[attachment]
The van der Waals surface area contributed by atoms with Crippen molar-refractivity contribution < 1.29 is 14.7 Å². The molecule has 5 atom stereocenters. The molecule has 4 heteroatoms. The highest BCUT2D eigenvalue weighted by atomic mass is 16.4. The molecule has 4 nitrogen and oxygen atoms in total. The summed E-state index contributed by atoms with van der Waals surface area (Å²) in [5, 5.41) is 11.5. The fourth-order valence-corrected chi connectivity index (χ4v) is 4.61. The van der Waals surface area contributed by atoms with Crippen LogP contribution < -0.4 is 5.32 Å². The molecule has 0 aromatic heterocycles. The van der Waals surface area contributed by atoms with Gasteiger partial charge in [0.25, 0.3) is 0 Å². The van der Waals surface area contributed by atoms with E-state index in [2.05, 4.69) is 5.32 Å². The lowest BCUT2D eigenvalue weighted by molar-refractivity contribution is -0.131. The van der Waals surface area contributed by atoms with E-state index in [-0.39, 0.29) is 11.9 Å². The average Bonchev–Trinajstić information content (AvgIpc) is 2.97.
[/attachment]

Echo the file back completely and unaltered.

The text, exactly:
The van der Waals surface area contributed by atoms with Crippen molar-refractivity contribution < 1.29 is 14.7 Å². The molecule has 5 atom stereocenters. The molecule has 4 heteroatoms. The highest BCUT2D eigenvalue weighted by atomic mass is 16.4. The molecule has 4 nitrogen and oxygen atoms in total. The summed E-state index contributed by atoms with van der Waals surface area (Å²) in [5, 5.41) is 11.5. The fourth-order valence-corrected chi connectivity index (χ4v) is 4.61. The van der Waals surface area contributed by atoms with Crippen LogP contribution < -0.4 is 5.32 Å². The molecule has 0 aromatic heterocycles. The van der Waals surface area contributed by atoms with Gasteiger partial charge in [0.25, 0.3) is 0 Å². The van der Waals surface area contributed by atoms with E-state index in [2.05, 4.69) is 5.32 Å². The lowest BCUT2D eigenvalue weighted by molar-refractivity contribution is -0.131. The van der Waals surface area contributed by atoms with E-state index in [-0.39, 0.29) is 11.9 Å². The average Bonchev–Trinajstić information content (AvgIpc) is 2.97.